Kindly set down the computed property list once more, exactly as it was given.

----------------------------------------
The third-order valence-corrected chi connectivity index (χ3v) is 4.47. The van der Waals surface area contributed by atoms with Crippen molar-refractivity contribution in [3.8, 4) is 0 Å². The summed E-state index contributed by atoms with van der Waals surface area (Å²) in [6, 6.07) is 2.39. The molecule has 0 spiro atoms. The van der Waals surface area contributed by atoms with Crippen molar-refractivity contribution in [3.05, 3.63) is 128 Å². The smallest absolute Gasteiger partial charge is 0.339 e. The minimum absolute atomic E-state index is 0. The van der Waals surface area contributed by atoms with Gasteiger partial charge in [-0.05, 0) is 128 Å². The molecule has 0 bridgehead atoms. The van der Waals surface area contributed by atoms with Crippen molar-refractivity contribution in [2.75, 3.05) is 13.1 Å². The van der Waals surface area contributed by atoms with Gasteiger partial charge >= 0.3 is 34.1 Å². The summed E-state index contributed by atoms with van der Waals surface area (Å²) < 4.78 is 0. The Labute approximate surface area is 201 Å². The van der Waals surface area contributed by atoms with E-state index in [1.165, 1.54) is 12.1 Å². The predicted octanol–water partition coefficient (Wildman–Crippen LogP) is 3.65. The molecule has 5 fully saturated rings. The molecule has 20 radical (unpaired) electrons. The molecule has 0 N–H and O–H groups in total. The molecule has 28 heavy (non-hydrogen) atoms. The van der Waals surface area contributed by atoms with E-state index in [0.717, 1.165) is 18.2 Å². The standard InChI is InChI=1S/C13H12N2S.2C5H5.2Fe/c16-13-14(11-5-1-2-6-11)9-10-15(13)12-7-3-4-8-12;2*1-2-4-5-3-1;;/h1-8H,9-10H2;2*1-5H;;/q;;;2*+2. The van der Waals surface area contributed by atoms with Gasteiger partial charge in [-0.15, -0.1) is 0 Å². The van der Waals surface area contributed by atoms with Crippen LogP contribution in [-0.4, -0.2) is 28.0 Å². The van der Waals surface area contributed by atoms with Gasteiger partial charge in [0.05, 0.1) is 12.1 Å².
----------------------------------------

The third-order valence-corrected chi connectivity index (χ3v) is 4.47. The van der Waals surface area contributed by atoms with Crippen molar-refractivity contribution in [3.8, 4) is 0 Å². The summed E-state index contributed by atoms with van der Waals surface area (Å²) in [6, 6.07) is 2.39. The molecule has 0 spiro atoms. The van der Waals surface area contributed by atoms with Crippen molar-refractivity contribution in [3.05, 3.63) is 128 Å². The smallest absolute Gasteiger partial charge is 0.339 e. The minimum absolute atomic E-state index is 0. The van der Waals surface area contributed by atoms with Gasteiger partial charge in [-0.05, 0) is 128 Å². The molecule has 0 bridgehead atoms. The van der Waals surface area contributed by atoms with Crippen molar-refractivity contribution in [2.75, 3.05) is 13.1 Å². The van der Waals surface area contributed by atoms with Gasteiger partial charge >= 0.3 is 34.1 Å². The summed E-state index contributed by atoms with van der Waals surface area (Å²) < 4.78 is 0. The Labute approximate surface area is 201 Å². The van der Waals surface area contributed by atoms with E-state index in [1.165, 1.54) is 12.1 Å². The predicted octanol–water partition coefficient (Wildman–Crippen LogP) is 3.65. The molecule has 5 fully saturated rings. The molecule has 20 radical (unpaired) electrons. The molecule has 0 N–H and O–H groups in total. The molecule has 28 heavy (non-hydrogen) atoms. The van der Waals surface area contributed by atoms with E-state index in [0.717, 1.165) is 18.2 Å². The standard InChI is InChI=1S/C13H12N2S.2C5H5.2Fe/c16-13-14(11-5-1-2-6-11)9-10-15(13)12-7-3-4-8-12;2*1-2-4-5-3-1;;/h1-8H,9-10H2;2*1-5H;;/q;;;2*+2. The van der Waals surface area contributed by atoms with Gasteiger partial charge in [-0.15, -0.1) is 0 Å². The van der Waals surface area contributed by atoms with Crippen LogP contribution in [-0.4, -0.2) is 28.0 Å². The van der Waals surface area contributed by atoms with Gasteiger partial charge in [0.05, 0.1) is 12.1 Å².